Camille Francois studies trolls for a living. She’s the chief innovation officer at Graphika — a social media analytics firm hired by major companies to identify and fight online disinformation. Her team was a big part of uncovering the extent of Russian influence during the 2016 election.
I am worried that this is not a discussion that we’re having with campaigns and parties and candidates.
Laurie Segall: …Knowing what we know, do you think that there could actually be troll farms here in the United States for candidates?
Camille Francois: Yes.
Laurie Segall: Any more details?
Camille Francois: I am worried that this is not a discussion that we’re having with campaigns and parties and candidates. That being said, I think it’s slowly heading in the right direction. I was very encouraged to see Elizabeth Warren’s disinformation plan that does say to my supporters and to my campaign, these are the things we won’t do. Doesn’t get deeply into the details, but I think we’re gonna need more of that.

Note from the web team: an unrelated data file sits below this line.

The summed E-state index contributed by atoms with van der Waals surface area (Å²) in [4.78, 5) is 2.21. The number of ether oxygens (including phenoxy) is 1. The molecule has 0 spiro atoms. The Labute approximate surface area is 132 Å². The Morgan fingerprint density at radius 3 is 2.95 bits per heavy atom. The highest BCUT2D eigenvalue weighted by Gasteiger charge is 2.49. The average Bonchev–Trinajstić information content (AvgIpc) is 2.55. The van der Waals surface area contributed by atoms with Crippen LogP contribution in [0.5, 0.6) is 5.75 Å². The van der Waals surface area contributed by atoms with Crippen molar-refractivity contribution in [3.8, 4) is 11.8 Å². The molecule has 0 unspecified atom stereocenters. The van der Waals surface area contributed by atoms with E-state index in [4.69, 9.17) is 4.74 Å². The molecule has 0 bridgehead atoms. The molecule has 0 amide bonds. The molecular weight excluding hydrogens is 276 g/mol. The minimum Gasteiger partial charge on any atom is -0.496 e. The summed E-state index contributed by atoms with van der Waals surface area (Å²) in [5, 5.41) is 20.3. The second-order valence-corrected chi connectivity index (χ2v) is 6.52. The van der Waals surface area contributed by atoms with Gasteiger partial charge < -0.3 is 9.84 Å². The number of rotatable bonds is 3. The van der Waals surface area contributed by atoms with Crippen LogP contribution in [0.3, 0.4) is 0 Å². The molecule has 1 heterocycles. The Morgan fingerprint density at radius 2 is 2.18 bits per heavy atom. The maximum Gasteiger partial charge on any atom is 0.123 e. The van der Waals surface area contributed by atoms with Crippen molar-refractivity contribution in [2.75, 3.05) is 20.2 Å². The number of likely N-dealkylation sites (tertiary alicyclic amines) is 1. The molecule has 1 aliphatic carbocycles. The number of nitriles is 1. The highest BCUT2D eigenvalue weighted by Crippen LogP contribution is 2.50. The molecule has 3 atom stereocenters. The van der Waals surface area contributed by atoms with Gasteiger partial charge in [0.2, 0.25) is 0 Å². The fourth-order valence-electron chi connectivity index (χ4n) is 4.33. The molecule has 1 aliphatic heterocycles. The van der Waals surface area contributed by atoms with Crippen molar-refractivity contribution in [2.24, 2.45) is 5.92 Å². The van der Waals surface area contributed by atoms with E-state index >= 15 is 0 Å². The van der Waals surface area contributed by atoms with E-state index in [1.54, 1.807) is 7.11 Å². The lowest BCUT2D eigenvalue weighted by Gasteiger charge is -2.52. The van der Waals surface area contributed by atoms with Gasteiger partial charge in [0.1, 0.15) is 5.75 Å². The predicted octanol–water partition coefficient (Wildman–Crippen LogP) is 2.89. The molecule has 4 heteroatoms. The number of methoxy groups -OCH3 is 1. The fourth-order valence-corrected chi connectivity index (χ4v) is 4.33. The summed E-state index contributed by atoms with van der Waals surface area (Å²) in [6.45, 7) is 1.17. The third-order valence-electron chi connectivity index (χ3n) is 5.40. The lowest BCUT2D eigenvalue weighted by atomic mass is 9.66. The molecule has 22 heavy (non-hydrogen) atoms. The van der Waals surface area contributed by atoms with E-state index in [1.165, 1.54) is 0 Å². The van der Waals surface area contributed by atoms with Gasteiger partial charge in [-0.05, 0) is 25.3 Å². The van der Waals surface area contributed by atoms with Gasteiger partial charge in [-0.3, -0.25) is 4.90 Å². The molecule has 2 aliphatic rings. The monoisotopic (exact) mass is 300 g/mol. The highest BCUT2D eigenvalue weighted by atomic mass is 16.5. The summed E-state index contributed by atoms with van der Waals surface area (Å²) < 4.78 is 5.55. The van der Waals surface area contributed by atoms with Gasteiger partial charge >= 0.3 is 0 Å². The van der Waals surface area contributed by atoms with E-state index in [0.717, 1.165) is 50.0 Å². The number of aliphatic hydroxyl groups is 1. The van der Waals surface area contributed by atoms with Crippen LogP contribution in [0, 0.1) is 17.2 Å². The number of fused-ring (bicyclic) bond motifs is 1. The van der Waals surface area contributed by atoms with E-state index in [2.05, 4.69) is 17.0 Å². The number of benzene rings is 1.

Laurie Segall: Are you saying, and maybe you can or can’t get into details … In the US, are you seeing candidates or people associated with candidates have bots or troll farms or that kind of stuff?
Camille Francois: So far, I don’t think that we’ve seen candidates and campaigns sort of, officially do that. What we have seen is a lot of people thinking it’s a good idea to use fake profiles to do political messaging. How much does that add the candidates direction of the campaigns, you know, sort of…I’m hoping that we won’t see more of that. But again, I think a little bit more of a clear discussion on the rules of the road in this area would be helpful.